Posts Tagged ‘STINAPA’

Diving Bliss

December 9, 2017

Bonaire is best known as one of the Caribbean’s best shore diving destinations. Yellow rocks with creative names such as Angel City and Hilma Hooker, dot the landscape along the shore line. They are markers for the over 80 shore dive sites on Bonaire. Divers have been coming to the island for over 30 years to experience some of the Caribbean’s best diving.  Scuba Diving Magazine recently released their People’s Choice Awards. Bonaire came in first for Healthy Marine Environment, Macro Diving, Shore Diving and Free Diving. Thanks to a protected Marine Park, managed by STINAPA, Bonaire’s pristine reefs can be enjoyed by the discerning diver.

Repeat clients, Cheryl and Airey Baringer love Bonaire. They have been my clients since 2003. Their mission, to dive as much as they can and to snap amazing photos.  Here is my favorite, captured by Cheryl last month.



To book your dive vacation, contact today. Mention Dive Bliss and earn 5-10% discounts on select dive properties for new bookings in 2018. Bon Bini to Bonaire Bliss. And to read about the awards, click on Scuba Dive Magazine

Coral Spawn 2014

May 5, 2014

Coral Spawn 2013

STINAPA Bonaire has posted the schedule for the upcoming Coral Spawn, Sept. and Oct. 2014. Ask about Bonaire Bliss’s Coral Spawn Dive Specials. Email today.

Click to access spawning%202014.pdf

Bonaire Bliss

April 8, 2013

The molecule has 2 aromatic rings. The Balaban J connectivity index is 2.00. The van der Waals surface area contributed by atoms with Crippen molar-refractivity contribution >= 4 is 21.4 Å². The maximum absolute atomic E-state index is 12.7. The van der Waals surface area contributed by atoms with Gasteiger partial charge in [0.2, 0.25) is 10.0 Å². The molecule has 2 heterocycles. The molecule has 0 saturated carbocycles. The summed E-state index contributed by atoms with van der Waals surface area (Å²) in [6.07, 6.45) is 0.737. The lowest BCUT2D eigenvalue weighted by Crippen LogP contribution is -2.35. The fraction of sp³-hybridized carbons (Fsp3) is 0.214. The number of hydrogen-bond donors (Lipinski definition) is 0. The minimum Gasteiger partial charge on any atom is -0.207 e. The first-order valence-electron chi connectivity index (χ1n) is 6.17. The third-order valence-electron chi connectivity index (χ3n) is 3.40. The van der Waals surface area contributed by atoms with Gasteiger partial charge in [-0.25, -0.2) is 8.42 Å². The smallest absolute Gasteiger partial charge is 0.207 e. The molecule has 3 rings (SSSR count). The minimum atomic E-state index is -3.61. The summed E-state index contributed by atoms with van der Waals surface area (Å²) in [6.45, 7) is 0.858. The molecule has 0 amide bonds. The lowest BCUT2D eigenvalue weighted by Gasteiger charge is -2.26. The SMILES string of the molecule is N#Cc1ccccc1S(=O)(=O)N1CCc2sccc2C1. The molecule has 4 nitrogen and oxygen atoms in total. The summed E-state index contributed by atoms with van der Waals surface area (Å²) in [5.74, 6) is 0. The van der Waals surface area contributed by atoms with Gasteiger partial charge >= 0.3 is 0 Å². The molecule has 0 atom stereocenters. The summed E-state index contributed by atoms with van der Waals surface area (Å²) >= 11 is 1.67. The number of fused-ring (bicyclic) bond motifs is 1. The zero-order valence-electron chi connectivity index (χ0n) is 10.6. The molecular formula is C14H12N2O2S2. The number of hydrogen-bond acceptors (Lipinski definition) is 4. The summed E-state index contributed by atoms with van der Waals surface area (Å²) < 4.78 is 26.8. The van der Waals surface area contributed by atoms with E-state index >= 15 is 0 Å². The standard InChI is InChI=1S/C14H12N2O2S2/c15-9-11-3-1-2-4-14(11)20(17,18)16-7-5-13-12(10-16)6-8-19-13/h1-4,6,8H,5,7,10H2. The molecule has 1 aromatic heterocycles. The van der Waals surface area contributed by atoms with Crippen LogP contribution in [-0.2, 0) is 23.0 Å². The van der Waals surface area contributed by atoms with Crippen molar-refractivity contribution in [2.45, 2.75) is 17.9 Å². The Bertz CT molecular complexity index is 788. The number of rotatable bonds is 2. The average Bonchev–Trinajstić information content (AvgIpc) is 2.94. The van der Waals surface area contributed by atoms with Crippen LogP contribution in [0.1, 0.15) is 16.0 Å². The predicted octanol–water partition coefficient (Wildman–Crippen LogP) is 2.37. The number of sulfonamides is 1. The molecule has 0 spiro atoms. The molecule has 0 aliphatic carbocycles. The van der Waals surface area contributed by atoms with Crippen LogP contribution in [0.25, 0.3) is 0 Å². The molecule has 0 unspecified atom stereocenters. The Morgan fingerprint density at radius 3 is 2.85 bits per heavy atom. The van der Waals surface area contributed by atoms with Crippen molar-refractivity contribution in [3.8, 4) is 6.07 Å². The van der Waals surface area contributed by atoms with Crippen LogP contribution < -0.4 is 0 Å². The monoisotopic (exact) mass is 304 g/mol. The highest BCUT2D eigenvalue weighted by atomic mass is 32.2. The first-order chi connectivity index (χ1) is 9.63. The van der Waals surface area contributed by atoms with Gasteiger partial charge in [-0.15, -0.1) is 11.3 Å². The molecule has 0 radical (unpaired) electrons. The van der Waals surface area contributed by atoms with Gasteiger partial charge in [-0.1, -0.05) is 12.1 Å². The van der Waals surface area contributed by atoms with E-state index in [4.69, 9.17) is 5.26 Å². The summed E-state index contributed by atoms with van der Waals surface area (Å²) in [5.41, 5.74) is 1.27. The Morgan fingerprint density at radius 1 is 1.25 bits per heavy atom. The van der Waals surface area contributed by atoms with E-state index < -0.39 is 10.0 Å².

Bonaire Diving 2013 from Jens Fredrik on Vimeo.

Jens and Anita Nygaard, long time special travel customers seek the solace of the underwater world of Bonaire annually. Above water, they are windsurf enthusiasts. Jens shared their recent video which beautifully captures the essence of their Bonaire Experience.

Masha danki, Anita and Jens! Until next year!

Accommodations: Elegancia Penthouse
Diving: Dive Friends-
Truck Rental: Budget
Travel Specialist: Ann Phelan at Caribbean Wind & Sun Vacations

Lionfish Update Bonaire

July 17, 2012

From Adams PR FOR IMMEDIATE RELEASE- Edited Version

Tuesday, July 17, 2012
***Bonaire’s Actions to Combat the Lionfish Continue to be Effective***
Bonaire, Dutch Caribbean – It is common knowledge that species of the invasive Pacific lionfish have populated nearly the entire Caribbean region. Although Bonaire was fortunate enough to be one of the last dive destinations to have these predators inhabit its waters, the island had a master plan in place long before the first lionfish was spotted in October 2009.

“Bonaire is very fortunate that there was a pro-active battle-plan in place before the lionfish actually arrived. Bonaire’s nature foundations began their defense against this invasive species in early 2009, nearly six months before its arrival,” commented Anja Romeijnders, President of Tourism Corporation Bonaire. “Having a management plan in place provided the island’s volunteer corps and diving operators the time to prepare for a fast response when the lionfish did arrive in October, 2009,” Mrs. Romeijnders continued.